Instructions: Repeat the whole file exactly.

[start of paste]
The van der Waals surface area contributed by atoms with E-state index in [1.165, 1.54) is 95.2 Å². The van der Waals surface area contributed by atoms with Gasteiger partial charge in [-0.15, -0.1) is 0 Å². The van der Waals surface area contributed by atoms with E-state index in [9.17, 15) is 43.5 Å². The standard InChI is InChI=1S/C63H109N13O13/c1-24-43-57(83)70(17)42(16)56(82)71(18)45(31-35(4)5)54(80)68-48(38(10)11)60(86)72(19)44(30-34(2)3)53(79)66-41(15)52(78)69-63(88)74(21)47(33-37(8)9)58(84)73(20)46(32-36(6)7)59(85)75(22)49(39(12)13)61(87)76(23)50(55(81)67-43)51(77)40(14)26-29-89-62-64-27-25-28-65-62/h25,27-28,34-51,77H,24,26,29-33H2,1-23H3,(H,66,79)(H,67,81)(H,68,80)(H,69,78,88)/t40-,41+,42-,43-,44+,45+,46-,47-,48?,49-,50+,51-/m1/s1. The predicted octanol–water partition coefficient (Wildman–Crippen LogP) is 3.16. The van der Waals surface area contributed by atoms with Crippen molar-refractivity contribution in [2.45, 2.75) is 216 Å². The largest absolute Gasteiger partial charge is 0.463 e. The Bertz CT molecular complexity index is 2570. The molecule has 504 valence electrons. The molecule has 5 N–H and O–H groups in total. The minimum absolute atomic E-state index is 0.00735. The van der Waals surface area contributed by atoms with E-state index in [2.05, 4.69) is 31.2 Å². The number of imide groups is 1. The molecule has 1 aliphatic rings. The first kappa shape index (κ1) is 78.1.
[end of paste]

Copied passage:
The van der Waals surface area contributed by atoms with E-state index in [1.165, 1.54) is 95.2 Å². The van der Waals surface area contributed by atoms with Gasteiger partial charge in [-0.15, -0.1) is 0 Å². The van der Waals surface area contributed by atoms with E-state index in [9.17, 15) is 43.5 Å². The standard InChI is InChI=1S/C63H109N13O13/c1-24-43-57(83)70(17)42(16)56(82)71(18)45(31-35(4)5)54(80)68-48(38(10)11)60(86)72(19)44(30-34(2)3)53(79)66-41(15)52(78)69-63(88)74(21)47(33-37(8)9)58(84)73(20)46(32-36(6)7)59(85)75(22)49(39(12)13)61(87)76(23)50(55(81)67-43)51(77)40(14)26-29-89-62-64-27-25-28-65-62/h25,27-28,34-51,77H,24,26,29-33H2,1-23H3,(H,66,79)(H,67,81)(H,68,80)(H,69,78,88)/t40-,41+,42-,43-,44+,45+,46-,47-,48?,49-,50+,51-/m1/s1. The predicted octanol–water partition coefficient (Wildman–Crippen LogP) is 3.16. The van der Waals surface area contributed by atoms with Crippen molar-refractivity contribution in [2.45, 2.75) is 216 Å². The largest absolute Gasteiger partial charge is 0.463 e. The Bertz CT molecular complexity index is 2570. The molecule has 504 valence electrons. The molecule has 5 N–H and O–H groups in total. The minimum absolute atomic E-state index is 0.00735. The van der Waals surface area contributed by atoms with E-state index in [2.05, 4.69) is 31.2 Å². The number of imide groups is 1. The molecule has 1 aliphatic rings. The first kappa shape index (κ1) is 78.1.